Work Stress

Are you suffering from work-related stress? Learn how to recognise the symptoms and manage stress easily.

“Work stress” is something that we commonly experience in the workplace. Many of us feel that there is always the pressure for us to improve our work performance and increase our productivity.

Work stress often occurs when our capabilities or needs do not meet the requirements of our jobs. This could arise from a number of sources such as work overload, time pressure to meet deadlines, not liking the job and having to deal with difficult people at work.

While some stress may be good in motivating us to perform better and to increase our productivity, prolonged or excessive exposure to stress can lead to burnout. Burnout is the state of physical, psychological and emotional exhaustion which leaves you feeling overwhelmed or hopeless. When this happens, your productivity is reduced.

Effective management of personal and work stress can allow you to exert a positive influence over those around you and also prevent you from being affected by negativity from others.

Here are some tips to help you reduce work stress:

Understand the Effects of Work Stress

Recognise the different signs of work stress and how it can impact on us physically, psychologically and emotionally.

  • Physical impact:
    o Breathlessness
    o Fatigue
    o Headaches/Migraines
    o Insomnia
    o Loss of appetite
    o Numbness
    o Digestion problems
    o Reduced immunity
    o Tense muscles
  • Emotional impact:
    o Anxiety
    o Apathy
    o Depression
    o Frustration/Irritability
    o Restlessness
  • Psychological impact:
    o Difficulty concentrating
    o Diminished interest at work
    o Loss of confidence
    o Negativity
    o Poor judgment
    o Worry
    o Increased drinking or smoking to cope with work
    o Social withdrawal

Identify Your Sources of Work Stress

Work stress can come from one source or many sources. In order to deal with our stressors, we need to first know what is stressing us. Below are some examples of sources of work stress:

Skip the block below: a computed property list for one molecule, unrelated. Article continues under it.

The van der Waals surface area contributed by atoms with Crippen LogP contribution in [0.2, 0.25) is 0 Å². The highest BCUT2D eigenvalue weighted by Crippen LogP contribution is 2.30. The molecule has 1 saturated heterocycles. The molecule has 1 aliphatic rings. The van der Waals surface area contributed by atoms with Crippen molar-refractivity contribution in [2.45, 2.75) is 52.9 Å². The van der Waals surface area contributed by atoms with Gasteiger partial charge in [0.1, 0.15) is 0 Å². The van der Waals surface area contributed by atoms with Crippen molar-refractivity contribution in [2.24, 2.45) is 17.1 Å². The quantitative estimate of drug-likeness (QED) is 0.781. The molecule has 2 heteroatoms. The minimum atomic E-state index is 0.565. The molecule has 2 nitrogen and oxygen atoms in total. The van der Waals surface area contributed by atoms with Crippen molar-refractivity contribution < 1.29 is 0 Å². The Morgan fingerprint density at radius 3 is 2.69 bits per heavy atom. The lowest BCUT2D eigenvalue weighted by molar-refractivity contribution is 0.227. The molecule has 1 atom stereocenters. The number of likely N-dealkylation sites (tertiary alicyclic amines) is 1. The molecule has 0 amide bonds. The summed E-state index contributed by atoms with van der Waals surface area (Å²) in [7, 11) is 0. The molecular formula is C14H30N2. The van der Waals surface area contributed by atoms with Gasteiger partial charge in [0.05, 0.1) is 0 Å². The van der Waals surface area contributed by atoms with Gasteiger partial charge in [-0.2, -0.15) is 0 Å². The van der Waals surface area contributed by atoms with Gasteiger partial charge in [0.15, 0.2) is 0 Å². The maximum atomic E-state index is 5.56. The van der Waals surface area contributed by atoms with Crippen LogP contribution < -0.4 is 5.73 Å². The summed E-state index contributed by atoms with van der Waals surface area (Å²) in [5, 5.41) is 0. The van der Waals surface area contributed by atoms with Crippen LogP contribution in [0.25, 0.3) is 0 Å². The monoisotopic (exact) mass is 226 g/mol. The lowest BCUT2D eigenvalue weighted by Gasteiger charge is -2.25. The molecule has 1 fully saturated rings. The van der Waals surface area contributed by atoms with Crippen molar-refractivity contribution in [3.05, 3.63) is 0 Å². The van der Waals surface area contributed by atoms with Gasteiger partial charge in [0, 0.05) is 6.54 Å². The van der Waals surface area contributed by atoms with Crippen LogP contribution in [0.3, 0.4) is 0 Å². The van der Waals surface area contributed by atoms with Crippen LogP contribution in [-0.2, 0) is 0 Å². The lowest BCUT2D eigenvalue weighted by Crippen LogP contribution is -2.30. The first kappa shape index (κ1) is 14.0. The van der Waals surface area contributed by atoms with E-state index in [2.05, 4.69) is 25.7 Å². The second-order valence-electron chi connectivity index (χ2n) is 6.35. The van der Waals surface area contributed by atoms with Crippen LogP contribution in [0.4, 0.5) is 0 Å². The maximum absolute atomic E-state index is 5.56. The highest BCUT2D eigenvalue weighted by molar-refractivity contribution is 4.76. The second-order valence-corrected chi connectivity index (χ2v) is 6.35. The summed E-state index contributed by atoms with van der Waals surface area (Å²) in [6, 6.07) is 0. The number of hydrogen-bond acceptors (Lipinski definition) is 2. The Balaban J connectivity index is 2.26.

• Work conflicts
  • Work overload
  • Information gaps
  • Blocked career oath
  • Meaningless job

Resolve Your Conflicts At Work

If you feel that you have been unfairly treated at work, consider expressing your grievances in an assertive, non-aggressive manner instead of suffering in silence.

When you are faced with problems dealing with a difficult superior or co-worker, do bear in mind that we can only be in control of our own feelings and reactions, and not the behaviours of others.

Manage Your Time Effectively

In order to achieve work-life balance, you need good time management skills.

First, make a plan. Create a list where you identify important tasks that you need to complete within the day, including leisure activities.

Next, work out your priorities by determining what is most urgent or most important to you. Always target the difficult tasks at a time when you feel most energetic (such as first thing in the morning) and leave the simpler tasks for later.

Procrastination is often the main cause for our lack of time, so self-discipline is very important.

Positively Reframe Your Negative Thoughts

Many of us experience recurring negative thoughts when we feel stressed. These thoughts often tell us that we are “stupid”, “incompetent” or “unable to cope”. Dwelling in these negative thoughts can deflate our morale and we become less motivated in our jobs. So it is important for us to reframe these thoughts in a more positive light.

Consider what you would say to a friend who is having these thoughts. You would probably say something encouraging such as “making one mistake does not mean that you are a failure”. In the same way we encourage our friends, we need to encourage ourselves when we feel defeated.

Consider Enhancing Your Skills and Knowledge

The work environment is changing rapidly due to advancing technology. So it is important that we upgrade our skills and fill any knowledge gaps to maintain our competitiveness. We are all happy workers when we feel competent in our work.

Inject New Meaning into Your Job

Do you find your job meaningful? If the answer is no, perhaps it is now time for you to consider other job options. Ask yourself what is meaningful to you. Being able to help the less fortunate? Working with the elderly, maybe? Or, you may even consider expanding your current portfolio or develop your skills in another area.

Seek Professional Help

Many times, we keep things to ourselves to avoid burdening our loved ones with our problems. It is sometimes advisable to seek professional help, like talking to a psychologist to help you manage your stressors.

Learn to Relax

Remember the saying, “all work and no play makes Jack a dull boy”? It is important for us all to engage in pleasurable activities in order to relax. All these can help:

  • Have enough sleep
  • Eat healthily
  • Exercise
  • Confide in your spouse, a family member or close friend. Do not bottle up your feelings
  • Schedule “me” time. Set aside time to engage in your hobby or favourite activities such as playing music, watching a movie or going for massages
  • Go for a holiday

Remember, work stress can lead to adverse impact on our physical, psychological and emotional health if it is not managed properly.

Read these next:

Back to Top